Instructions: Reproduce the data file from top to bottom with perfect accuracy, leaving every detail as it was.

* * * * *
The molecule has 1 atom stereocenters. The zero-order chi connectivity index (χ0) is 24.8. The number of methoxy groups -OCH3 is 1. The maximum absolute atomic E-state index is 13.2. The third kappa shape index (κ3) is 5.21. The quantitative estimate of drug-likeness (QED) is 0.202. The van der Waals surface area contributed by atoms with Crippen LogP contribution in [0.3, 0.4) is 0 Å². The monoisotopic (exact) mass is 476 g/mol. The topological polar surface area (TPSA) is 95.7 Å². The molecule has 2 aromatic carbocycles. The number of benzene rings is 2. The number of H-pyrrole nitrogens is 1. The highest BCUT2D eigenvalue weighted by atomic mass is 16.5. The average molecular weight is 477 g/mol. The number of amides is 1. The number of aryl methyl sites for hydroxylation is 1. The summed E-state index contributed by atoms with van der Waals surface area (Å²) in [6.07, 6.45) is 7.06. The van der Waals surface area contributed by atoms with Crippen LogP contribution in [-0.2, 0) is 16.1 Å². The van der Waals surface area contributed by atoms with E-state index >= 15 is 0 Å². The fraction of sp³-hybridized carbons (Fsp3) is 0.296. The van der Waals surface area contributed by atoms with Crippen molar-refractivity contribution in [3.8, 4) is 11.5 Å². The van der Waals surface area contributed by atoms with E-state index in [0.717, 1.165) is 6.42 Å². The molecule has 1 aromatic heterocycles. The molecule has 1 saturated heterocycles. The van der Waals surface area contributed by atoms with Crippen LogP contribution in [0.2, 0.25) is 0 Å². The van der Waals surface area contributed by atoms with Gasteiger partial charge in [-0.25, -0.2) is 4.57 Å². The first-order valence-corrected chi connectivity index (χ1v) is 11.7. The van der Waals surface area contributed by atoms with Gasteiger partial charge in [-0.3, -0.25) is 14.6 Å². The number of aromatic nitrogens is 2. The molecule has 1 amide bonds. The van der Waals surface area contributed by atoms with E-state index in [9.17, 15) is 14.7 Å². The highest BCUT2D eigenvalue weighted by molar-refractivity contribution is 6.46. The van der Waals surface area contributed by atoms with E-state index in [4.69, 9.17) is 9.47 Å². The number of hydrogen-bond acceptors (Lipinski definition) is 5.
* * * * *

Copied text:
The molecule has 1 atom stereocenters. The zero-order chi connectivity index (χ0) is 24.8. The number of methoxy groups -OCH3 is 1. The maximum absolute atomic E-state index is 13.2. The third kappa shape index (κ3) is 5.21. The quantitative estimate of drug-likeness (QED) is 0.202. The van der Waals surface area contributed by atoms with Crippen LogP contribution in [0.3, 0.4) is 0 Å². The monoisotopic (exact) mass is 476 g/mol. The topological polar surface area (TPSA) is 95.7 Å². The molecule has 2 aromatic carbocycles. The number of benzene rings is 2. The number of H-pyrrole nitrogens is 1. The highest BCUT2D eigenvalue weighted by atomic mass is 16.5. The average molecular weight is 477 g/mol. The number of amides is 1. The number of aryl methyl sites for hydroxylation is 1. The summed E-state index contributed by atoms with van der Waals surface area (Å²) in [6.07, 6.45) is 7.06. The van der Waals surface area contributed by atoms with Crippen LogP contribution in [-0.2, 0) is 16.1 Å². The van der Waals surface area contributed by atoms with E-state index >= 15 is 0 Å². The fraction of sp³-hybridized carbons (Fsp3) is 0.296. The van der Waals surface area contributed by atoms with Crippen molar-refractivity contribution in [3.8, 4) is 11.5 Å². The van der Waals surface area contributed by atoms with E-state index in [0.717, 1.165) is 6.42 Å². The molecule has 1 aromatic heterocycles. The molecule has 1 saturated heterocycles. The van der Waals surface area contributed by atoms with Crippen LogP contribution in [0.2, 0.25) is 0 Å². The van der Waals surface area contributed by atoms with Gasteiger partial charge in [-0.25, -0.2) is 4.57 Å². The first-order valence-corrected chi connectivity index (χ1v) is 11.7. The van der Waals surface area contributed by atoms with Gasteiger partial charge in [-0.3, -0.25) is 14.6 Å². The number of aromatic nitrogens is 2. The molecule has 1 amide bonds. The van der Waals surface area contributed by atoms with E-state index in [9.17, 15) is 14.7 Å². The highest BCUT2D eigenvalue weighted by molar-refractivity contribution is 6.46. The van der Waals surface area contributed by atoms with E-state index in [4.69, 9.17) is 9.47 Å². The number of hydrogen-bond acceptors (Lipinski definition) is 5.